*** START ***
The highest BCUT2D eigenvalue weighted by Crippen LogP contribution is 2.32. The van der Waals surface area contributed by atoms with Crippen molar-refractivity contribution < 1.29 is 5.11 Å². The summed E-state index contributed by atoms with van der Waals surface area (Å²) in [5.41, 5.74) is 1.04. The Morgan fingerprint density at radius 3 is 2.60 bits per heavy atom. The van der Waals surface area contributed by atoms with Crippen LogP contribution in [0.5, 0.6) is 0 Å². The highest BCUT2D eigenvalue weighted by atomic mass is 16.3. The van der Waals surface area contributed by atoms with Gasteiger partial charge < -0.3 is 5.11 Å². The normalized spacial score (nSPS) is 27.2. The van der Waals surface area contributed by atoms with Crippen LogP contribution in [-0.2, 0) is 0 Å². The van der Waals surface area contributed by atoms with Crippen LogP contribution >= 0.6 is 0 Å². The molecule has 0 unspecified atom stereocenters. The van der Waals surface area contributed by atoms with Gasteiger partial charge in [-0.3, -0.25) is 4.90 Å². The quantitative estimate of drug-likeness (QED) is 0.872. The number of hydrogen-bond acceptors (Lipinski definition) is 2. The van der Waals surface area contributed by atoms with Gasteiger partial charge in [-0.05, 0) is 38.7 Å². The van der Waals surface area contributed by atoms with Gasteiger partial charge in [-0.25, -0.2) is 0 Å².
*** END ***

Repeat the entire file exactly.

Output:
The highest BCUT2D eigenvalue weighted by Crippen LogP contribution is 2.32. The van der Waals surface area contributed by atoms with Crippen molar-refractivity contribution < 1.29 is 5.11 Å². The summed E-state index contributed by atoms with van der Waals surface area (Å²) in [5.41, 5.74) is 1.04. The Morgan fingerprint density at radius 3 is 2.60 bits per heavy atom. The van der Waals surface area contributed by atoms with Crippen LogP contribution in [0.5, 0.6) is 0 Å². The highest BCUT2D eigenvalue weighted by atomic mass is 16.3. The van der Waals surface area contributed by atoms with Gasteiger partial charge < -0.3 is 5.11 Å². The normalized spacial score (nSPS) is 27.2. The van der Waals surface area contributed by atoms with Crippen LogP contribution in [-0.2, 0) is 0 Å². The van der Waals surface area contributed by atoms with Crippen LogP contribution >= 0.6 is 0 Å². The molecule has 0 unspecified atom stereocenters. The van der Waals surface area contributed by atoms with Gasteiger partial charge in [-0.3, -0.25) is 4.90 Å². The quantitative estimate of drug-likeness (QED) is 0.872. The number of hydrogen-bond acceptors (Lipinski definition) is 2. The van der Waals surface area contributed by atoms with Gasteiger partial charge in [-0.05, 0) is 38.7 Å². The van der Waals surface area contributed by atoms with Gasteiger partial charge in [-0.25, -0.2) is 0 Å².